Christine Burger was vice president of operations at a software company before she launched Noodle & Boo in 2005. Four years later, the company has expanded to South Korea and added Glowology, a women’s line, to the original array of products designed especially for babies and children with sensitive skin. Since 2007, the company has donated 20 percent of its proceeds to children in need. Burger lives in northern California with her sons Andrew,10, and Matthew, 6, and is in the process of adopting a 5-year-old girl from Ethiopia.
LN: How did you start Noodle & Boo?
CB: When I got pregnant with my second son I stopped working, and I wanted the next chapter in my life to be helping children. I had this moment when I thought of all the children who had parents who couldn’t be their advocates. I thought about being a social worker or going back to school. But my core competency is business, and my interest in skin care grew because Andrew, my oldest, had really sensitive skin, eczema. And then I thought, how cool would it be to start a company that made really great products for sensitive skin, where we could target a large part of our profit to people who help kids?
LN: What were your biggest surprises?
CB: Starting a business sounds really easy, but it’s a lot of hard work. At the beginning, we were packing boxes in the warehouse, doing all the physical stuff, and my husband would say, ‘What do you want for dinner?’ and I would say, ‘Anything that doesn’t require me to lift my arms.’
LN: What was most challenging at the beginning?
CB: The outreach to the retailers was the hardest part, because everybody wanted to know who sold your products and who used your products, and I was like, ‘Nobody sells them, and nobody uses them.’ They wanted famous people, and name-dropper type retailers. Our first celebrity was Gwyneth Paltrow. Right after her son Moses was born, she wrote a letter saying that she used our products every night, and they were wonderful.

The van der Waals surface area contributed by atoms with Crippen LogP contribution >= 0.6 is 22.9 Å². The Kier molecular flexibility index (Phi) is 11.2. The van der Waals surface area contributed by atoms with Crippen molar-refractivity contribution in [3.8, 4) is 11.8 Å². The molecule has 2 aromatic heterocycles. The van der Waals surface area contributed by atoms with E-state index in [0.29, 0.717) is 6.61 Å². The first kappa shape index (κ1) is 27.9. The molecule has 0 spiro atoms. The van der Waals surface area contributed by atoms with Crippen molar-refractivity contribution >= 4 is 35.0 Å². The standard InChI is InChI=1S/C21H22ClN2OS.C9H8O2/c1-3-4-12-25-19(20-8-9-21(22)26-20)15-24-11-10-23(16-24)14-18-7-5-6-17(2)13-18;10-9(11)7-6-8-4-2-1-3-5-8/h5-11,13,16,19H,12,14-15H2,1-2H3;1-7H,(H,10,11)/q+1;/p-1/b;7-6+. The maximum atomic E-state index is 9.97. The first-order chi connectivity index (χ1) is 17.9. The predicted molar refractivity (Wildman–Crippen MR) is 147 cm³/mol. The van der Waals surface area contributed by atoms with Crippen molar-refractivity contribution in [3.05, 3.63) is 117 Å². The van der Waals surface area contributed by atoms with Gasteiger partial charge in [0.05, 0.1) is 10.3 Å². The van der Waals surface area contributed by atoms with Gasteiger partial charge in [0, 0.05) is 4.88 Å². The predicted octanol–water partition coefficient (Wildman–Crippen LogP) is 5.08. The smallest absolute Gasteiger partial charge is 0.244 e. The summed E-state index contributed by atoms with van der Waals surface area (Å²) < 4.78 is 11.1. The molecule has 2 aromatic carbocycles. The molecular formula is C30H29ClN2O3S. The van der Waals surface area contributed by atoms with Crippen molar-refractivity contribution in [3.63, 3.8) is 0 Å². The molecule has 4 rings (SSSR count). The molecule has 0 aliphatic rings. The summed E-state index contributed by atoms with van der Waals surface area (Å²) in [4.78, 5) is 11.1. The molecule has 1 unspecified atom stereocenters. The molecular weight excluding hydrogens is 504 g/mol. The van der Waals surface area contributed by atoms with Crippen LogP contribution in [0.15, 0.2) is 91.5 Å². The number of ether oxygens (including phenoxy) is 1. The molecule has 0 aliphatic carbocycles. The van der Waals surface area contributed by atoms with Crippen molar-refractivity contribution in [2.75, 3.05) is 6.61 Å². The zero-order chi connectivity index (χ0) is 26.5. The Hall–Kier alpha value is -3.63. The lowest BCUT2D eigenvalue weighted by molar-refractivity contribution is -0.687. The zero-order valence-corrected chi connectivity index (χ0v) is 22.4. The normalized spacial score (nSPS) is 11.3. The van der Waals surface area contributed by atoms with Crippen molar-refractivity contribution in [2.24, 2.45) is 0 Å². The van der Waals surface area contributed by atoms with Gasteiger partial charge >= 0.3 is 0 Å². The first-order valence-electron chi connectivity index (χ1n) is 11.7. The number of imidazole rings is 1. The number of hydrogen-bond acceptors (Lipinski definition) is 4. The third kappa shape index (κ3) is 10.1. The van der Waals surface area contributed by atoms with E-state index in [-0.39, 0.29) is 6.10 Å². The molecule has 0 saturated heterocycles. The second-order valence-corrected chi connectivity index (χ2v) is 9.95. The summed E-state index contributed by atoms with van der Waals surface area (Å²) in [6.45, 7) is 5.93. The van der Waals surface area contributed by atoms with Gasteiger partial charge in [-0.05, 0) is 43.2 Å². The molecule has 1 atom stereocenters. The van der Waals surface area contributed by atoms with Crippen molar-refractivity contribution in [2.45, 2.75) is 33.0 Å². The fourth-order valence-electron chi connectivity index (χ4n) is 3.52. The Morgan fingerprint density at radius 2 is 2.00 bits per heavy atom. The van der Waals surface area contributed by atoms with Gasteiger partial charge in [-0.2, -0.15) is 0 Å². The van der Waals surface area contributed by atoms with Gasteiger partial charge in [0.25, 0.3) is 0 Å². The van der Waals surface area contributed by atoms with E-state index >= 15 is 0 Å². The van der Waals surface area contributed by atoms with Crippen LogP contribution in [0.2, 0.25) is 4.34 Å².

LN: How did you expand into Glowology?
CB: We heard over and over from our retail base that more than 50 percent of their sales were going to women using the products for themselves. If it’s good enough to put on a newborn with sensitive skin, its good enough for women. We took our base formulas for babies and made them more sophisticated.
LN: Where do you see Noodle & Boo in the future?
CB: We are going to be a worldwide company, so we are going to take our sweet spot and blow it up. Right now, we are launching in Hong Kong, and then we are talking to Taiwan, Singapore and Japan.
LN: How has the beauty industry changed since you’ve entered the field?
CB: In the marketing focus and on the push for natural ingredients. Then there’s the visibility of parabens and all the different buzzwords for potentially dangerous ingredients. It evolves and changes, and what is totally acceptable one year is not the next.
LN: What are most women looking for in beauty products?
CB: I think they want to feel safe, and they want good results, and they want a product that makes them feel good.
LN: Which product is your personal favorite?
CB: The Balm for my dry feet. I think I’ve seen a transformation since I’ve used it. The Ultimate Ointment in the baby line is also really good for my lips. My husband’s favorite is the conditioning hair polish.
LN: What are common misconceptions women have about beauty?
CB: That more is always better. We scrub and peel and exfoliate and do a lot of different things, but there’s something to be said for soap and water and a good moisturizer.
LN: What is your most important beauty advice?
CB: A lot of how beautiful you are comes from your attitude. We are all getting older every minute of every day, and the most beautiful women, it has to do with who they are. S